Sometimes it's a wonder anyone bothers to vote these days. Why can't politicians stand up for what they believe in, and give it to us straight?
A classic example of this is today's FT report on George Osborne's speech later today on the principles of tax reform. Mr Osborne has said repeatedly (and rightly) that the Government's tax rises have been damaging to the economy. So why won't he come out and say that he will reduce them? Given that he won't, are we to believe that he is actually happy with the Government's tax rises? You'd be forgiven for being confused.
As the FT reports:
Mr Osborne will promise a “fundamental rethink” of the tax system to ensure a longer-term approach to fiscal changes that addresses the effects of taxes on issues such as climate change.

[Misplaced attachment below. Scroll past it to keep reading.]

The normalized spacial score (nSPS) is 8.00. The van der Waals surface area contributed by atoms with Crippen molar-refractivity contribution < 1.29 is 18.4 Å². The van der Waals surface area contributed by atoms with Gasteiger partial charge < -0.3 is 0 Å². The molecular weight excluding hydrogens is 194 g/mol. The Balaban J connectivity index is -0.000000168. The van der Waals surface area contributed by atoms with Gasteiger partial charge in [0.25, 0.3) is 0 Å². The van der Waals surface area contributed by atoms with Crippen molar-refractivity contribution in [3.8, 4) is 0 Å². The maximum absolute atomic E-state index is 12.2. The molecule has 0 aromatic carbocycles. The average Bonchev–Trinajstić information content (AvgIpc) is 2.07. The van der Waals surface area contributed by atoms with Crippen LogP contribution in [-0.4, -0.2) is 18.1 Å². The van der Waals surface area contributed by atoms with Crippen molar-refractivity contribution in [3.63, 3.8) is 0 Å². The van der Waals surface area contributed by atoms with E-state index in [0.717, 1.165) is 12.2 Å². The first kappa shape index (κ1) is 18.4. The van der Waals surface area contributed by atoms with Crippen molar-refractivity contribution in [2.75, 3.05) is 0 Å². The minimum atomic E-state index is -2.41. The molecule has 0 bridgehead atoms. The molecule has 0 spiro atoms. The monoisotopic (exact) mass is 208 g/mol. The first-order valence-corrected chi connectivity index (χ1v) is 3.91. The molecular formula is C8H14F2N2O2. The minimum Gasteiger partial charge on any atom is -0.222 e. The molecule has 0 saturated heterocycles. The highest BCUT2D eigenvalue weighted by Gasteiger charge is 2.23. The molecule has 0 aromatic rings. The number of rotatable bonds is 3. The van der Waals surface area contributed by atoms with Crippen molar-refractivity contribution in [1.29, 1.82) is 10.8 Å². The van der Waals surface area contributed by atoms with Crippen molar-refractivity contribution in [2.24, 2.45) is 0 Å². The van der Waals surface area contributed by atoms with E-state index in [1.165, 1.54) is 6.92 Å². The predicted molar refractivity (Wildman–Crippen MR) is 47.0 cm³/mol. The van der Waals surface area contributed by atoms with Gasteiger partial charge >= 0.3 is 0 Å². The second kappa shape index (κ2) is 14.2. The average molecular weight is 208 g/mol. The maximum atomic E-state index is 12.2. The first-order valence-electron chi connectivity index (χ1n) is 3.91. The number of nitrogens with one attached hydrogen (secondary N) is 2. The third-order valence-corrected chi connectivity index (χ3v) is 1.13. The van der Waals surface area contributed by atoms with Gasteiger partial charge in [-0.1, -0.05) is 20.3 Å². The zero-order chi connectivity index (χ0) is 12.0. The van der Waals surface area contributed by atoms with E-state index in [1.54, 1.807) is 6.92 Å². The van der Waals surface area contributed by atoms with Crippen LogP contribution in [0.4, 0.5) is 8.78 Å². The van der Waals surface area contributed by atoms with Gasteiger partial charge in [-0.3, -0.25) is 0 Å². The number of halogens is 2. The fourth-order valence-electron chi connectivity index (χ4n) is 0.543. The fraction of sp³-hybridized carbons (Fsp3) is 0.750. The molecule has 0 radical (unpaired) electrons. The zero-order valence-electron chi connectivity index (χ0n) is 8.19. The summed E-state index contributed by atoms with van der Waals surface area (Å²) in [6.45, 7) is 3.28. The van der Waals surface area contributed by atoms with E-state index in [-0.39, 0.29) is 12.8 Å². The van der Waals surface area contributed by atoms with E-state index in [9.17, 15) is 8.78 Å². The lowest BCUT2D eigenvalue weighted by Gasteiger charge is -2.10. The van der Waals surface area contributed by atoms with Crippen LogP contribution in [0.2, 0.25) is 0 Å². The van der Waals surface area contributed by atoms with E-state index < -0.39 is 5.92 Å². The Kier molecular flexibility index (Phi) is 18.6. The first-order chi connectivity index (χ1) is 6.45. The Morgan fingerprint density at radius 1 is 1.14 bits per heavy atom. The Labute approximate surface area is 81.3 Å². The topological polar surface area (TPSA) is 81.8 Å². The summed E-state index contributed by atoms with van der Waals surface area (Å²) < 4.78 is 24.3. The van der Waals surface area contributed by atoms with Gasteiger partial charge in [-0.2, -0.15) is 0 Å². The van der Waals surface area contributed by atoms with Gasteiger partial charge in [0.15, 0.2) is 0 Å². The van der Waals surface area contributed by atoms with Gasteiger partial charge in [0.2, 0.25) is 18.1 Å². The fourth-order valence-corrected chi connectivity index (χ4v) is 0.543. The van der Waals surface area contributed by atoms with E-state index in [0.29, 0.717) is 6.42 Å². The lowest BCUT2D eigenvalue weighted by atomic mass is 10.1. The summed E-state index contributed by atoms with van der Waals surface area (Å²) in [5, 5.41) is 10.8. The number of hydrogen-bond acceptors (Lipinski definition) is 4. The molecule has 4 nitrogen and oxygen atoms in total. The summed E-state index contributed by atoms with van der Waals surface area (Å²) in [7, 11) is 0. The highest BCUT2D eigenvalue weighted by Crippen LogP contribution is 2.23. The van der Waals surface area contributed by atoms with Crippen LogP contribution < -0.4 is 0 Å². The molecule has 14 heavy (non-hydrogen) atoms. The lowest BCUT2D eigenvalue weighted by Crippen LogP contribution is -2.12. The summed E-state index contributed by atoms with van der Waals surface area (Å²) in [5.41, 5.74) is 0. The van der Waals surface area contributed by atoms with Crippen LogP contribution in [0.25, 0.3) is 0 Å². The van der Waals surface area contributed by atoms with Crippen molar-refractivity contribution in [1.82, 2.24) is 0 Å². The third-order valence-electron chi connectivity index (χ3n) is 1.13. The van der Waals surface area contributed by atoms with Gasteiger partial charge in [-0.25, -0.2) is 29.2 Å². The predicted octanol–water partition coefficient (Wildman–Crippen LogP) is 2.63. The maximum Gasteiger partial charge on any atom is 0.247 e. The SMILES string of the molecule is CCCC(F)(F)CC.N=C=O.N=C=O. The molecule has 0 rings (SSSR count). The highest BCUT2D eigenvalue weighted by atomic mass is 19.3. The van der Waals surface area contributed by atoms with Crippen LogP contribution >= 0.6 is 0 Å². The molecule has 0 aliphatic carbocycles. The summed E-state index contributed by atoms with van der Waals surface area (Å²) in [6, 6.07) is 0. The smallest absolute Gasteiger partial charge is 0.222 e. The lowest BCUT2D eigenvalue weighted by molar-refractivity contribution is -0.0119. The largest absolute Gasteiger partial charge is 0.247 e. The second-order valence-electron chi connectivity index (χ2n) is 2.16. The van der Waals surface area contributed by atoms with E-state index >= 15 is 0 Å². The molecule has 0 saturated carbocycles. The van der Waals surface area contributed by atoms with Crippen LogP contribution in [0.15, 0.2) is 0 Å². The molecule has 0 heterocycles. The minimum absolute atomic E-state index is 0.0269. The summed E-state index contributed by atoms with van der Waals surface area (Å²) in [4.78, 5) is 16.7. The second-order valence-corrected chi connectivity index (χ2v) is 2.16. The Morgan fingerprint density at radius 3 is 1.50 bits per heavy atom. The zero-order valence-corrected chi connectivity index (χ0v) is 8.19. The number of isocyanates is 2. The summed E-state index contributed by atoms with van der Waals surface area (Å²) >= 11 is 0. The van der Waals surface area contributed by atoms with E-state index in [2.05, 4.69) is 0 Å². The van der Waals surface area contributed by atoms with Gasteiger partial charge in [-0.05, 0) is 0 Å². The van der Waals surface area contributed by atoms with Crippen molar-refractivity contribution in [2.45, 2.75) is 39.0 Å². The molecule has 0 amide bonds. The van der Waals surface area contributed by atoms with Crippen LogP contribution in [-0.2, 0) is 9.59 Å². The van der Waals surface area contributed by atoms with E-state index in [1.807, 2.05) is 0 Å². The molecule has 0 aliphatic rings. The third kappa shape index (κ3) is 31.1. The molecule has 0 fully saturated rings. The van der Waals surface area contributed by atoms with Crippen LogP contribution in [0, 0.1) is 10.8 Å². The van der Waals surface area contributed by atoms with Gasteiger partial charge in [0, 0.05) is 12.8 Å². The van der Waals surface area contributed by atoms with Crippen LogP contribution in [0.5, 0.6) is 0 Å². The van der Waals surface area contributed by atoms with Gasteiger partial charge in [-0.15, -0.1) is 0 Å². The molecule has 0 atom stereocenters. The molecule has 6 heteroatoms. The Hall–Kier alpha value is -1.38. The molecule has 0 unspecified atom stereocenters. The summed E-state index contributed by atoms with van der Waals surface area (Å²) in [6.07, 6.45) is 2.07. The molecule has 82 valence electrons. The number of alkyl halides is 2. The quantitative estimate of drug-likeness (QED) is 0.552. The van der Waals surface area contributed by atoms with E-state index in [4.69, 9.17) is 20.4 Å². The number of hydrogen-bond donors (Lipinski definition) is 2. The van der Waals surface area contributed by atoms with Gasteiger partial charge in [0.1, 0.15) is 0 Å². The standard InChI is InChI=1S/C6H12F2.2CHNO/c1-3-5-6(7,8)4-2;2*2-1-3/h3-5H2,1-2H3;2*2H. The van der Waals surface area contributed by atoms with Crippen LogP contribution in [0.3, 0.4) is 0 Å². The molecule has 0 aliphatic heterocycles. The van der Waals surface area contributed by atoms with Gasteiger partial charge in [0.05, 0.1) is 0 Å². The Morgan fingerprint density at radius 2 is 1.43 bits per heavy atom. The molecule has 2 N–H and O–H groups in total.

So what does "fundamental rethink" actually mean? Sounds like higher green taxes, lower taxes elsewhere, but no cut in the overall tax burden, when a cut in the overall burden of tax is the very think that Britain's economy needs. Some fundamental rethink!
Politicians who are afraid to address the high-tax, high-spending consensus should remember our YouGov poll last August, which found that 64 per cent think that the government spends too much and therefore taxes too much.
That all said, there are some welcome moves that Mr Osborne will announced today. Chief among them will be an Office of Tax Simplification, proposed by the Tax Reform Commission and designed to do to complex tax law what the National Audit Office is doing to government departments. The Tories would also require the Treasury to publish technical changes to the tax system in the autumn and set up a new parliamentary committee to scrutinise those changes. Hopefully this will insure no more CGT and non-dom chaos.